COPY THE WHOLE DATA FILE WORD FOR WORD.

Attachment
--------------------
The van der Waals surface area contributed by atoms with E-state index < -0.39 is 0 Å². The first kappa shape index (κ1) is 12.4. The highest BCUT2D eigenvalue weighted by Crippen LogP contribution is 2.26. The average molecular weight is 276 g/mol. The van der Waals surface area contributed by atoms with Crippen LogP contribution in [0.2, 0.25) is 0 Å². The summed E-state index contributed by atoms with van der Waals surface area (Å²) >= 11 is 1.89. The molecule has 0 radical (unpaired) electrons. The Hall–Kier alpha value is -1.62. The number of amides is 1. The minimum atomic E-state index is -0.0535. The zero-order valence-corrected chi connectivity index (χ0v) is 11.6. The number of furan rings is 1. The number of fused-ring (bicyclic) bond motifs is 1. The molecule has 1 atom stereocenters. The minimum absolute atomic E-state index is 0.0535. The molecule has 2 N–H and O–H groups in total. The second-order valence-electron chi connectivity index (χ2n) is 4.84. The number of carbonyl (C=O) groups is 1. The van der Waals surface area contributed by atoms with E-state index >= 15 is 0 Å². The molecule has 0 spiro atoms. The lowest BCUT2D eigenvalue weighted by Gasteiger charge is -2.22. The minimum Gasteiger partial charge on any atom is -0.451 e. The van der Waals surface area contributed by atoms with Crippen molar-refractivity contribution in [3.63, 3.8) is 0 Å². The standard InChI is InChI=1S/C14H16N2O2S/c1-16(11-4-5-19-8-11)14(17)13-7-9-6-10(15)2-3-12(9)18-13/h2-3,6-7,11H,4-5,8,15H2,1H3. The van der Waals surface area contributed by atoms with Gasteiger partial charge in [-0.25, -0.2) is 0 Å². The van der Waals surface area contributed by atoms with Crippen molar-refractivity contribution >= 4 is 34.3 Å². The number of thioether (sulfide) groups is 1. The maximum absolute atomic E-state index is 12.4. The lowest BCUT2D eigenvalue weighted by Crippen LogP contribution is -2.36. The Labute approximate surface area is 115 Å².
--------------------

The van der Waals surface area contributed by atoms with E-state index < -0.39 is 0 Å². The first kappa shape index (κ1) is 12.4. The highest BCUT2D eigenvalue weighted by Crippen LogP contribution is 2.26. The average molecular weight is 276 g/mol. The van der Waals surface area contributed by atoms with Crippen LogP contribution in [0.2, 0.25) is 0 Å². The summed E-state index contributed by atoms with van der Waals surface area (Å²) >= 11 is 1.89. The molecule has 0 radical (unpaired) electrons. The Hall–Kier alpha value is -1.62. The number of amides is 1. The minimum atomic E-state index is -0.0535. The zero-order valence-corrected chi connectivity index (χ0v) is 11.6. The number of furan rings is 1. The number of fused-ring (bicyclic) bond motifs is 1. The molecule has 1 atom stereocenters. The minimum absolute atomic E-state index is 0.0535. The molecule has 2 N–H and O–H groups in total. The second-order valence-electron chi connectivity index (χ2n) is 4.84. The number of carbonyl (C=O) groups is 1. The van der Waals surface area contributed by atoms with E-state index >= 15 is 0 Å². The molecule has 0 spiro atoms. The lowest BCUT2D eigenvalue weighted by Gasteiger charge is -2.22. The minimum Gasteiger partial charge on any atom is -0.451 e. The van der Waals surface area contributed by atoms with Crippen molar-refractivity contribution in [3.63, 3.8) is 0 Å². The standard InChI is InChI=1S/C14H16N2O2S/c1-16(11-4-5-19-8-11)14(17)13-7-9-6-10(15)2-3-12(9)18-13/h2-3,6-7,11H,4-5,8,15H2,1H3. The van der Waals surface area contributed by atoms with Gasteiger partial charge in [-0.25, -0.2) is 0 Å². The van der Waals surface area contributed by atoms with Crippen molar-refractivity contribution >= 4 is 34.3 Å². The number of thioether (sulfide) groups is 1. The maximum absolute atomic E-state index is 12.4. The lowest BCUT2D eigenvalue weighted by Crippen LogP contribution is -2.36. The Labute approximate surface area is 115 Å².